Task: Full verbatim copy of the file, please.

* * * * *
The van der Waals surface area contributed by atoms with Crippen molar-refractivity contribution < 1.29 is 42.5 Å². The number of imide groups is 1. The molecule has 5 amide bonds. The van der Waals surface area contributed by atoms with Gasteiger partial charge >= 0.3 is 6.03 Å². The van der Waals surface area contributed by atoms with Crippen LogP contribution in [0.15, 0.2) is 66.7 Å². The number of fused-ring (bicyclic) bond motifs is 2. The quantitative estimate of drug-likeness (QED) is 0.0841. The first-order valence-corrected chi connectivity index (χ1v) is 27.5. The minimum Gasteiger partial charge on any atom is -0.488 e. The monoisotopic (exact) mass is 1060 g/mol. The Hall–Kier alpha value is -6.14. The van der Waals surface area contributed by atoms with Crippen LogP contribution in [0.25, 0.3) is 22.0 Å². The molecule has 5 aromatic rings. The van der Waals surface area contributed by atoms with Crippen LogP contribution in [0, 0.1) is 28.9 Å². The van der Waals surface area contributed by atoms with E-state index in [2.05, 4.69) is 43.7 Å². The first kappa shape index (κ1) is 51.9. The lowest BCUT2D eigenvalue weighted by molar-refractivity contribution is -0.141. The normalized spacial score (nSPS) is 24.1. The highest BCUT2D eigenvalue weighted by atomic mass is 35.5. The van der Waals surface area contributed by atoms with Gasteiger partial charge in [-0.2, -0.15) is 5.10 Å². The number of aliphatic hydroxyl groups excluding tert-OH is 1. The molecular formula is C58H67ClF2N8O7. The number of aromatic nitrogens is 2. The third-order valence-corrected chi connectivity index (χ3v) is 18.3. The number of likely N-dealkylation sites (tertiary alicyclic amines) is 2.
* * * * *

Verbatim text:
The van der Waals surface area contributed by atoms with Crippen molar-refractivity contribution < 1.29 is 42.5 Å². The number of imide groups is 1. The molecule has 5 amide bonds. The van der Waals surface area contributed by atoms with Gasteiger partial charge >= 0.3 is 6.03 Å². The van der Waals surface area contributed by atoms with Crippen LogP contribution in [0.15, 0.2) is 66.7 Å². The number of fused-ring (bicyclic) bond motifs is 2. The quantitative estimate of drug-likeness (QED) is 0.0841. The first-order valence-corrected chi connectivity index (χ1v) is 27.5. The minimum Gasteiger partial charge on any atom is -0.488 e. The monoisotopic (exact) mass is 1060 g/mol. The Hall–Kier alpha value is -6.14. The van der Waals surface area contributed by atoms with Crippen LogP contribution in [0.25, 0.3) is 22.0 Å². The molecule has 5 aromatic rings. The van der Waals surface area contributed by atoms with Crippen LogP contribution in [0, 0.1) is 28.9 Å². The van der Waals surface area contributed by atoms with E-state index in [2.05, 4.69) is 43.7 Å². The first kappa shape index (κ1) is 51.9. The lowest BCUT2D eigenvalue weighted by molar-refractivity contribution is -0.141. The normalized spacial score (nSPS) is 24.1. The highest BCUT2D eigenvalue weighted by atomic mass is 35.5. The van der Waals surface area contributed by atoms with Gasteiger partial charge in [-0.2, -0.15) is 5.10 Å². The number of aliphatic hydroxyl groups excluding tert-OH is 1. The molecular formula is C58H67ClF2N8O7. The number of aromatic nitrogens is 2. The third-order valence-corrected chi connectivity index (χ3v) is 18.3. The number of likely N-dealkylation sites (tertiary alicyclic amines) is 2.